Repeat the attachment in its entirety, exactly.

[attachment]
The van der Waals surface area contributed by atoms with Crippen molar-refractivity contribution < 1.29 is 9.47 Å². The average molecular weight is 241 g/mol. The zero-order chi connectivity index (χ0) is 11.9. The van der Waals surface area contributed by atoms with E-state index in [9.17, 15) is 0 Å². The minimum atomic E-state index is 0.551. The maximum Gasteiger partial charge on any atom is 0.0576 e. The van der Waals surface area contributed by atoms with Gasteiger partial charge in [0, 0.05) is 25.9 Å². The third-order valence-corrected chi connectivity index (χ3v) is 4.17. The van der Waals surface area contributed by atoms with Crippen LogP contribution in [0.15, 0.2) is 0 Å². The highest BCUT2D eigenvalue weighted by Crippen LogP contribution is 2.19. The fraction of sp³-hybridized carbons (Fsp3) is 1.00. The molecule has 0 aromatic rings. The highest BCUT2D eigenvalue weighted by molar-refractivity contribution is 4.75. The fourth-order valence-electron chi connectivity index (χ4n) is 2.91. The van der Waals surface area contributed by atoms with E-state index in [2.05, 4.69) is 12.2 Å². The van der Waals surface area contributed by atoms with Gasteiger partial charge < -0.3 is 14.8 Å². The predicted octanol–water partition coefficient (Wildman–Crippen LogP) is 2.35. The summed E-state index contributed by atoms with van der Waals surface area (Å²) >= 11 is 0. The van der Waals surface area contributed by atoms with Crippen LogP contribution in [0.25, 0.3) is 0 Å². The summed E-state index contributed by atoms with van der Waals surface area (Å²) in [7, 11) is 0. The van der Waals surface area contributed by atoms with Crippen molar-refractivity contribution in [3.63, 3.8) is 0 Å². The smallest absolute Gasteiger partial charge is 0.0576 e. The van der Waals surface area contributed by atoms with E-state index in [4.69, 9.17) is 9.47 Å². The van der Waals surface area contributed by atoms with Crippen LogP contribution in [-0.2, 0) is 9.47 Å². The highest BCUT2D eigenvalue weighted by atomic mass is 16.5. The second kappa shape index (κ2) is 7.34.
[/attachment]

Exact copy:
The van der Waals surface area contributed by atoms with Crippen molar-refractivity contribution < 1.29 is 9.47 Å². The average molecular weight is 241 g/mol. The zero-order chi connectivity index (χ0) is 11.9. The van der Waals surface area contributed by atoms with E-state index in [9.17, 15) is 0 Å². The minimum atomic E-state index is 0.551. The maximum Gasteiger partial charge on any atom is 0.0576 e. The van der Waals surface area contributed by atoms with Gasteiger partial charge in [0, 0.05) is 25.9 Å². The third-order valence-corrected chi connectivity index (χ3v) is 4.17. The van der Waals surface area contributed by atoms with Crippen LogP contribution in [0.15, 0.2) is 0 Å². The highest BCUT2D eigenvalue weighted by Crippen LogP contribution is 2.19. The fraction of sp³-hybridized carbons (Fsp3) is 1.00. The molecule has 0 aromatic rings. The highest BCUT2D eigenvalue weighted by molar-refractivity contribution is 4.75. The fourth-order valence-electron chi connectivity index (χ4n) is 2.91. The van der Waals surface area contributed by atoms with E-state index in [2.05, 4.69) is 12.2 Å². The van der Waals surface area contributed by atoms with Gasteiger partial charge < -0.3 is 14.8 Å². The predicted octanol–water partition coefficient (Wildman–Crippen LogP) is 2.35. The summed E-state index contributed by atoms with van der Waals surface area (Å²) >= 11 is 0. The van der Waals surface area contributed by atoms with Crippen LogP contribution in [0.25, 0.3) is 0 Å². The summed E-state index contributed by atoms with van der Waals surface area (Å²) in [7, 11) is 0. The van der Waals surface area contributed by atoms with Crippen molar-refractivity contribution in [3.63, 3.8) is 0 Å². The smallest absolute Gasteiger partial charge is 0.0576 e. The van der Waals surface area contributed by atoms with E-state index in [4.69, 9.17) is 9.47 Å². The van der Waals surface area contributed by atoms with Crippen LogP contribution in [-0.2, 0) is 9.47 Å². The highest BCUT2D eigenvalue weighted by atomic mass is 16.5. The second kappa shape index (κ2) is 7.34.